people can afford to have a new motorcycle collecting dust in their garage,
most people not interested in getting involved in motorcycling have clear
alternatives. A magnanimous view of humankind reveals that we are more complex than fad
following lemmings eager to snatch up a Tommy Hilfiger R6 or a wardrobe of
Motor Company clothing. Regardless of what might prompt us to look at
motorcycling, most people discover a reason they love motorcycling or they
quit. Not everyone may be able to articulate their passion for it, but the
discovery of motorcycling can awaken many people’s minds and with that the
mind releases the great energy of life. Life has a way of responding to
something it loves with all its energy. Jensen, Harley, and Corse may be correct that though human ideals are often
abstract and intangible, we desire tangible, physical concretizations of our
widest conceptual abstractions. As individual humans, each of us is a
unique intelligent being with the power to integrate concepts and perform
actions that arrange time and space in the order of choices we make
according to judgments made on the alternatives and our reasoning of what is
productive in achieving a life that we value. The initiation of this power
is fueled by creative discontent. People do the things they love doing, not
because they are struggling for some ideal lifestyle, but because the love,
sensitivity, learning, and meaningful thought gives life value. Although
one particular “style” might be the initial fascination with motorcycling,
it is the essential principles that are the true artistic justification for
I haven’t heard about cruiser riders switching to other styles of bikes in any great numbers but it’s been well publisized that “power cruisers” were to be the next big wave. Aside from the Valkyrie I can’t say I’ve seen too much in that regard though. Even Harley’s improved twin cam motor is hardly a fireball in that regard. I look forward to the advancement of motorcycling in all sizes and shapes. What I miss from the past is the great selection of roadgoing smaller displacement bikes. Looking back on the mid-sixties through the early seventies there were many to choose from. A large bike was perhaps anything 500cc and larger. Today a 500 or 600cc bike is practically at the bottom end of street only bikes. What a change. To me it has always left a large hole in the sport. I believe the cruiser fad will run it course and level off at some point as people leave the past behind (for now) and start once again looking toward the future. The coming of the new millenium had people reaching for more comforting times of the past. Once people settle down and become more focussed on the future I think we’ll see a change. I wonder if Honda may be sensing the same thing as their rumored large V-twin cruiser seems to be a no-show once again this year. Time will tell.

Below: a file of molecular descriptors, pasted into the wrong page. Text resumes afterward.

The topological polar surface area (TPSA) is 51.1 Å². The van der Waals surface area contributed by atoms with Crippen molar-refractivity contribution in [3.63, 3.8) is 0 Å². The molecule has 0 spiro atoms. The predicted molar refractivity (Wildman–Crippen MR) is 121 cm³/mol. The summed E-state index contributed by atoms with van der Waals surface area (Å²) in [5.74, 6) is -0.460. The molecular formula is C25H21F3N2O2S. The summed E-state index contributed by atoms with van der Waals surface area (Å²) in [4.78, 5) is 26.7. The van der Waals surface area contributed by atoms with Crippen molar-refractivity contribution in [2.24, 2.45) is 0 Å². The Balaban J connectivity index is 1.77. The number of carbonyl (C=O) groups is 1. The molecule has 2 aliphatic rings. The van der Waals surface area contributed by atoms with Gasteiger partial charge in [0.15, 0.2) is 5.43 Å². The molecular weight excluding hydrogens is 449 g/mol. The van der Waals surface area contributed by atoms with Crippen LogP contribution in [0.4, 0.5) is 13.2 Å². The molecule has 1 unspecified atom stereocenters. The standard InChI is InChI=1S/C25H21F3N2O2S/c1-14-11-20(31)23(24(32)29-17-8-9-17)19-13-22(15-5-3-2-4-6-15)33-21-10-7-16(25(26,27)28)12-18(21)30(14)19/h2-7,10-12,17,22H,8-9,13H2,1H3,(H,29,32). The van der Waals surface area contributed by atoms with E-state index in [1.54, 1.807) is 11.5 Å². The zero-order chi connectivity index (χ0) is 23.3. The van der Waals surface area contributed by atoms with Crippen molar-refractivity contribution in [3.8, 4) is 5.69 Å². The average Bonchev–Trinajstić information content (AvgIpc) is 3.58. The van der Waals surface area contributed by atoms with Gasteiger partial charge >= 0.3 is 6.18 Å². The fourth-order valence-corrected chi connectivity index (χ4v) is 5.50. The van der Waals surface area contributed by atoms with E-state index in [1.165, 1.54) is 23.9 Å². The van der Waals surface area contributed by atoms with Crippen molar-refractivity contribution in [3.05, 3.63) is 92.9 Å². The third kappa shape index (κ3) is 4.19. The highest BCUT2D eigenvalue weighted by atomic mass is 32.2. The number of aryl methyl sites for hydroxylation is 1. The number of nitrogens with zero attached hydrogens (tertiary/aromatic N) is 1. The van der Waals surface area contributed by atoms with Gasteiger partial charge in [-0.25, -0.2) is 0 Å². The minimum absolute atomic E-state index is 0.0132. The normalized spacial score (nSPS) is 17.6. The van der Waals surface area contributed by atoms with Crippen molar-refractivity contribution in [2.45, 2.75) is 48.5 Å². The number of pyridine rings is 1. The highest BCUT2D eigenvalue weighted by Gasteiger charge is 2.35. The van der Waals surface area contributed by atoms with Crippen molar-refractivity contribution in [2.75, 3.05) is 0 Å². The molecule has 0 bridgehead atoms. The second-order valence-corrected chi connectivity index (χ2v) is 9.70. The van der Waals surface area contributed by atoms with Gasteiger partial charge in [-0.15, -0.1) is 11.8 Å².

I’ll have to admit, it was a cruiser that first caught my eyes — 1980 Honda CB750 Custom. Once I learned that riding up and down canyons and curves, there was much more fun to be had. I craved a much more stable (read: safer), better performing motorcycle. Then two years later I moved to a Honda CB900F! I’ve never looked back since, nor could I understand why anyone would want something that wasn’t safe around a corner at any faster than 55 mph! Each one to their own opinion, I guess.
In my neck of the woods (Portland, Oregon), I have talked with a large
number of riders who have indeed traded their cruisers for something more
sporty, or just added a sport bike to their stable. I keep hearing a
recurring story: mature cruiser owner takes spin on buddy’s sport bike, and
the performance gap is suddenly a chasm. Goodbye pushrod motor, hello Honda
Superhawk, Suzuki TLS or Aprilia Mille (very popular here). V-Twins still
seem to be the favorite flavor, but with power and grace instead of just
noise. Lets hope the crossover continues.